Implementing reforms for the 'people's representatives'

Citizen participation in the ‘body-politic’ must be preserved by keeping all of the institutions of local and national government close to, easily accessible by and accountable to the people they are there to serve.  All decision-making and policy formation must be open to public scrutiny.

All national and local government legislation, key decisions, or issues of national or local importance shall be open to binding referenda (BCIR), initiated by either the government or the people.  The people will be provided with high quality and balanced information and all government policy documents, to inform their voting decisions.  In pre-determined national emergency and disaster situations government exposure to referendum may be postponed for up to six-months.

BCIR, at the local and national level, must be held on receipt of a valid petition, signed by [say] 1000 eligible voters at the local (about 20,000 citizens) and 100,000 at the national level (increased incrementally for nations with more than ten million people).[1]

A referendum that would restrict natural and traditional human rights cannot be allowed to proceed unless it is about sedition, terrorism, crime or a serious issue concerning social responsibility. Media coverage of any referenda must not be designed to influence the result. 

All markets and community services must be kept free of injustice, theft, fraud and corporate, local government, or national government monopoly control, except where the people, by referenda agree to private or public controls. 

Existing formed and constituted political parties will be disbanded and made illegal.  The practice of solidarity ‘whipping’ will therefore become redundant.  Candidates for elected representative office at district, state and national level will stand on their own policy platform and in their own right. Groups of elected representatives can still agree to cooperate on an ad-hoc basis to achieve specific legislative or policy goals.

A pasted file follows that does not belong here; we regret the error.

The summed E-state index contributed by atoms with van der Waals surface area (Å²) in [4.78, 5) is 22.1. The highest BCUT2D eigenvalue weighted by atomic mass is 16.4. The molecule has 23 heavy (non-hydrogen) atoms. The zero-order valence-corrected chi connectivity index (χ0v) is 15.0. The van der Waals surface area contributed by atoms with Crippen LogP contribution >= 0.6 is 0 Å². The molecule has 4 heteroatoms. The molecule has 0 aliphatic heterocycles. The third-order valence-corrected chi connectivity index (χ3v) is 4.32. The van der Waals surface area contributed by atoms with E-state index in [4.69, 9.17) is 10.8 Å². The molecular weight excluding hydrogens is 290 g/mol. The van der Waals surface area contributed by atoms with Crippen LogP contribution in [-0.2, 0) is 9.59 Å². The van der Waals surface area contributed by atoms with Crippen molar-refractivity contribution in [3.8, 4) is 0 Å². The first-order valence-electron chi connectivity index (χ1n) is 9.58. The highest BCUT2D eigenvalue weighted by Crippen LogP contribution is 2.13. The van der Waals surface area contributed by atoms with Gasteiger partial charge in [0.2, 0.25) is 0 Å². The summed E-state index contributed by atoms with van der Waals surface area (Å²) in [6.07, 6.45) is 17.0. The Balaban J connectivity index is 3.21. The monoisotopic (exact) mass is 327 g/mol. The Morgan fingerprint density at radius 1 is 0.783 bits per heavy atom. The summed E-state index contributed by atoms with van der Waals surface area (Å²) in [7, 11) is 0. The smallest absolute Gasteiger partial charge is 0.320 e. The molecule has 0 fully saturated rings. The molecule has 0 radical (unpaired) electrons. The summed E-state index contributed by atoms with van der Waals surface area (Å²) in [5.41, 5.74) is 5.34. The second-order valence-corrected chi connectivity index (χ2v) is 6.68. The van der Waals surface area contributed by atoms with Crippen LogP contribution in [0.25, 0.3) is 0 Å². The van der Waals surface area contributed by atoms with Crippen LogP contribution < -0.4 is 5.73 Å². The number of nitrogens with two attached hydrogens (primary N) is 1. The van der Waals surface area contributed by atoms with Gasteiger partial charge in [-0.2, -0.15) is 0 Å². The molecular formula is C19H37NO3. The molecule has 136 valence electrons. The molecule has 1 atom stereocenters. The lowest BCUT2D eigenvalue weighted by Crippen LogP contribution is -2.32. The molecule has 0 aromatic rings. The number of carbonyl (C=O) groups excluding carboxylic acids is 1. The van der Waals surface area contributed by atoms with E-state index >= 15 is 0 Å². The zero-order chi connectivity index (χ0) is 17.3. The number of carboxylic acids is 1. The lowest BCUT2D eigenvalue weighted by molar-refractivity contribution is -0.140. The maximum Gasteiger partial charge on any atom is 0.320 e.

Candidates will only draw on a standard government funded electioneering budget, which must be repaid after the election irrespective of the result.  The use of any other funding will result in heavy penalties and dismissal from government, if the candidate had gained office. The size of this budget will reflect the nature of the representative office – electorate, county, state, upper house and head-of-state.

Being a people’s representative is a privilege and a social service, not a career choice.  Representatives must be re-elected every 3-4 years using a staggered electoral process.  A people’s representative may only be so for 6-8 consecutive years, after which they must take at least one electoral cycle sabbatical before seeking re-election. Representatives shall not enjoy financial or other benefits beyond their period of public service.

A national executive will be selected, by ballot, from the whole pool of the people’s elected representatives.  All voting by representatives will also be by secret ballot. A head of state may then be selected by secret ballot from the executive.  Under republican systems the head of state can be selected using a separate electioneering and voting process.

The people will have the right to recall an unsatisfactory [as suitably defined] representative, replacing that person by means of an in-term election. Specific grounds (like a broken promise) should trigger a judicial recall order, or electors may, for other reasons, invoke a recall by referendum.

Defined ‘special powers’ exercised by a head of state or government will only remain legally valid for up to one month before going to the people, through a referendum, for approval.  The results of any use of a special power (e.g. to declare martial law) may also be subject to later sanctions by the people through referendum.

Proven collusion between media and politicians to subvert or influence the will of the people will be met with heavy penalties to maintain the independence and impartiality of national media.

[1] Presumably a fool-proof way of conducting referenda on the internet is possible, although it is still, as far as I am aware, paper based in Switzerland.